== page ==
Mainstream Russian Nationalism: Soviet imagery, the Post-Imperial consciousness and Russia as a “State-Civilization”
- Datum: –17.00
- Plats: Institute for Russian and Eurasian Studies (IRES) Gamla torget 3, 3rd floor, IRES Library
- Arrangör: Institute for Russian and Eurasian Studies (IRES)
- Kontaktperson: Jevgenija Gehsbarga
- Telefon: 018 471 1630
Based on interviews with over one-hundred Russians in three cities, this presentation provides an interpretation of the kind of nationalism(s) that prevail in Russia today. In this, the focus is on ‘mainstream nationalism’: a combination of discourses produced ‘from above’ (by the state and other political entrepreneurs) and narratives readily shared among ordinary people ‘from below’ across age, social and geographical lines. New knowledge on the popular discourses prevailing ‘on the ground’ can provide essential explanatory power to the actions of the Russian government and a deeper sense of the stability or fragility of the current ‘pro-Putin’ status quo. Through an exploration of the discourses that compete for dominance, it is possible to arrive at a more nuanced understanding of why/how more ‘statist’ and ‘imperial’ visions of the Russian nation prevail over the other ‘liberal’ or ‘ethno-nationalist’ options on offer.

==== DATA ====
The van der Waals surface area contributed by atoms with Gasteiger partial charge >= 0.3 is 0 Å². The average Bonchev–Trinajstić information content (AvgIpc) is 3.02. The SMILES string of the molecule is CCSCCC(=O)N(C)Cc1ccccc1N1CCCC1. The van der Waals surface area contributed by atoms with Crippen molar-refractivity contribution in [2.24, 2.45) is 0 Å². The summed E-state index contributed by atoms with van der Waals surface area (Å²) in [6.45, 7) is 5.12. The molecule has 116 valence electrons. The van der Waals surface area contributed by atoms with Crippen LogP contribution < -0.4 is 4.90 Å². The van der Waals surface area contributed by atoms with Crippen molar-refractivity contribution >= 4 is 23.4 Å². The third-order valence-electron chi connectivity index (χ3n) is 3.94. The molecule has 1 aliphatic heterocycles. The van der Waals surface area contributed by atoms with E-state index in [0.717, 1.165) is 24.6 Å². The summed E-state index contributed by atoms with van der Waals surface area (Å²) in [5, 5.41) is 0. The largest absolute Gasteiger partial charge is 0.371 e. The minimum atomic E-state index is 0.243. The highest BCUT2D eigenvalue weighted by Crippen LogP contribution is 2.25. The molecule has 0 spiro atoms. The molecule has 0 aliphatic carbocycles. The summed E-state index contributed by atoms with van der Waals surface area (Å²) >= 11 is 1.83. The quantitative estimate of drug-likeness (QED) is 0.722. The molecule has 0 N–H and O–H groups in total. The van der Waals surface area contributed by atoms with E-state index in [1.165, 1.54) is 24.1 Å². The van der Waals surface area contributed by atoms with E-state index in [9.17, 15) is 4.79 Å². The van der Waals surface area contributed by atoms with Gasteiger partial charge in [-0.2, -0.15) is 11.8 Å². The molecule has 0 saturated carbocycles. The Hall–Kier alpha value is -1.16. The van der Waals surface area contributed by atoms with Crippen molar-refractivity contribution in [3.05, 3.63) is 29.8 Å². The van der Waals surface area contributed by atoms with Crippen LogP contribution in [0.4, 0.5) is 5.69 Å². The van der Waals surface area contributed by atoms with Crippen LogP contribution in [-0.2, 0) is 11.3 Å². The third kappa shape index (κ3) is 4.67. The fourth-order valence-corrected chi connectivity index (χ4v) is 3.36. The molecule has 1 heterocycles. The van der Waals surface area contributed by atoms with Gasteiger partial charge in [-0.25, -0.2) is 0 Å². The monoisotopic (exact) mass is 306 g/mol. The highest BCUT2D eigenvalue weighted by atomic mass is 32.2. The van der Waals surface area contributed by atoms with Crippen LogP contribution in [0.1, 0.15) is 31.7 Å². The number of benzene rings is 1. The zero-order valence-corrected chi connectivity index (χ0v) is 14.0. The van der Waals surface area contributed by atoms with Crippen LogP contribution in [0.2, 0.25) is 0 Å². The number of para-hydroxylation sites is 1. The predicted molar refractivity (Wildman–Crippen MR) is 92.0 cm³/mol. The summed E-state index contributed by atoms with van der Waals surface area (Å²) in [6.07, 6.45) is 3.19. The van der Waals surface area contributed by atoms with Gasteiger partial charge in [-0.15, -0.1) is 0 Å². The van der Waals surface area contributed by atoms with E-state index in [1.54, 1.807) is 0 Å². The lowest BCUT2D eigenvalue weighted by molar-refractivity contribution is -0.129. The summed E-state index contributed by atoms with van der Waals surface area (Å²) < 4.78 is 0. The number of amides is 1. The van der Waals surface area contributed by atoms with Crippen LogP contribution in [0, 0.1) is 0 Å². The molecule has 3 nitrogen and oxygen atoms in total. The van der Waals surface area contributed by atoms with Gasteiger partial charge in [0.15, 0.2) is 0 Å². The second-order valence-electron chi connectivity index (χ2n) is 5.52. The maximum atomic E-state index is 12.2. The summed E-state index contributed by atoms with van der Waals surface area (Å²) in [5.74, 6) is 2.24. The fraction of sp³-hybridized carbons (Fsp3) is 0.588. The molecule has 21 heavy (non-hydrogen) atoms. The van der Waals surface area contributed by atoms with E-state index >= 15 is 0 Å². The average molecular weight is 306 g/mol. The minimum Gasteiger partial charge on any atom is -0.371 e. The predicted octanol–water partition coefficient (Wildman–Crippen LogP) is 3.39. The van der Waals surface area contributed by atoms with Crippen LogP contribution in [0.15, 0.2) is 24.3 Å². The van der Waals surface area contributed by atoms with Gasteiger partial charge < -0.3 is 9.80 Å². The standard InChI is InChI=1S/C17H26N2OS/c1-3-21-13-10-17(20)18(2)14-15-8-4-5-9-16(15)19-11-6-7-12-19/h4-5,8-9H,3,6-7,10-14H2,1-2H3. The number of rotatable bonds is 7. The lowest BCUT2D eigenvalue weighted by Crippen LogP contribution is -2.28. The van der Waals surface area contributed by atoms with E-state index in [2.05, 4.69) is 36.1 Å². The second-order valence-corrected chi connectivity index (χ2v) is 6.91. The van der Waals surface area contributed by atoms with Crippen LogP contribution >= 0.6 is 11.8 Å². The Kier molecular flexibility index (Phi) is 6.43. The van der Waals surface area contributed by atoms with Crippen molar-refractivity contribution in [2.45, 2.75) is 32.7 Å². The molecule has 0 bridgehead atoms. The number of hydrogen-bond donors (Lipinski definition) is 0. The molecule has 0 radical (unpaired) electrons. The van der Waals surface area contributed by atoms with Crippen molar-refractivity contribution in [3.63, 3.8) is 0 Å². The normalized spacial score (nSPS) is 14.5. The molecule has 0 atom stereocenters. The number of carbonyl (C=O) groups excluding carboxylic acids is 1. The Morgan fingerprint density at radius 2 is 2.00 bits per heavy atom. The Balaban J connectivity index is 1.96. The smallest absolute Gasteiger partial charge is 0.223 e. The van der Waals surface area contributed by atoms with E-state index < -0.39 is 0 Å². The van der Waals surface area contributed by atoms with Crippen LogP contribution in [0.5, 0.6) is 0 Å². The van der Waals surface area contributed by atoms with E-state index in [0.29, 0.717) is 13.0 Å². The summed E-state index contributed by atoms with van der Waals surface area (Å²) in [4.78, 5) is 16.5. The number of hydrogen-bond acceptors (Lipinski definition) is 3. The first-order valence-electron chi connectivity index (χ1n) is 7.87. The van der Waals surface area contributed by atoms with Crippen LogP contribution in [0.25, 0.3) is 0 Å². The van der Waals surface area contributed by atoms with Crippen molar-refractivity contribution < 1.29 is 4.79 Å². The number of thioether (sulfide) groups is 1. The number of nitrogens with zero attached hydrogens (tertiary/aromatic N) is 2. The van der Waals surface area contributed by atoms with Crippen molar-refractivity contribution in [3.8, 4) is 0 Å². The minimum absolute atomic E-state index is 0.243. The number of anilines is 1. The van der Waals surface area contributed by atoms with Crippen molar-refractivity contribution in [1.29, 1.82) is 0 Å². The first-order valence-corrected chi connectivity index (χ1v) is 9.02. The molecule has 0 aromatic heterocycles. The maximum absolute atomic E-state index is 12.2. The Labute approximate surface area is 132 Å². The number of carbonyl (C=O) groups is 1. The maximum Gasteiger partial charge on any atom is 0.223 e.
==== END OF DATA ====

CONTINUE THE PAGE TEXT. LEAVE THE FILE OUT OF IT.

In this seminar, these research questions are examined in the context of rising populism/nationalism in Europe as a whole. After elaborating a theoretical position on ‘nationalism’, Dr. Blackburn will offer a characterisation of the main shifts in promoting a common national identity ‘from above’, especially since 2012 where there has been a new focus on Russia as a ‘state-civilization’. Finally, Dr. Blackburn will outline the ways in which narratives on the nation at the micro-level of ordinary people overlap/contradict the Russia as a ‘state-civilization’ discourse promoted ‘from above’. In this Dr. Blackburn finds three key overlapping themes: the continuing influence of Soviet ways of thinking of nationhood and ethnicity, a certain post-imperial consciousness that determines ways of defining nation and conservative stances on territorial, social and political change. In presenting mainstream nationalism as a composite of often contradictory notions, Dr. Blackburn problematizes the application of ideal types (liberal, civic, ethnic, imperial) to assign a neat and tidy category to Russian nationalist discourse and nation-building.
Matthew Blackburn holds a PhD on nationalist discourses and the imagined nation in Post-Soviet Russia from the Centre of Russian, Central and Eastern European Studies at Glasgow University (2018). He recently took up a postdoctoral research position at the Institute for Russian and Eurasian Studies (IRES), where he will continue his research into mainstream nationalism and discursive fractures along social, generational and geographical lines. Blackburn’s research interests largely revolve around studying the nation as an imagined community, including collective historical memory, in group-out group categorizations, political legitimacy and state-society relations, and geopolitical imaginaries.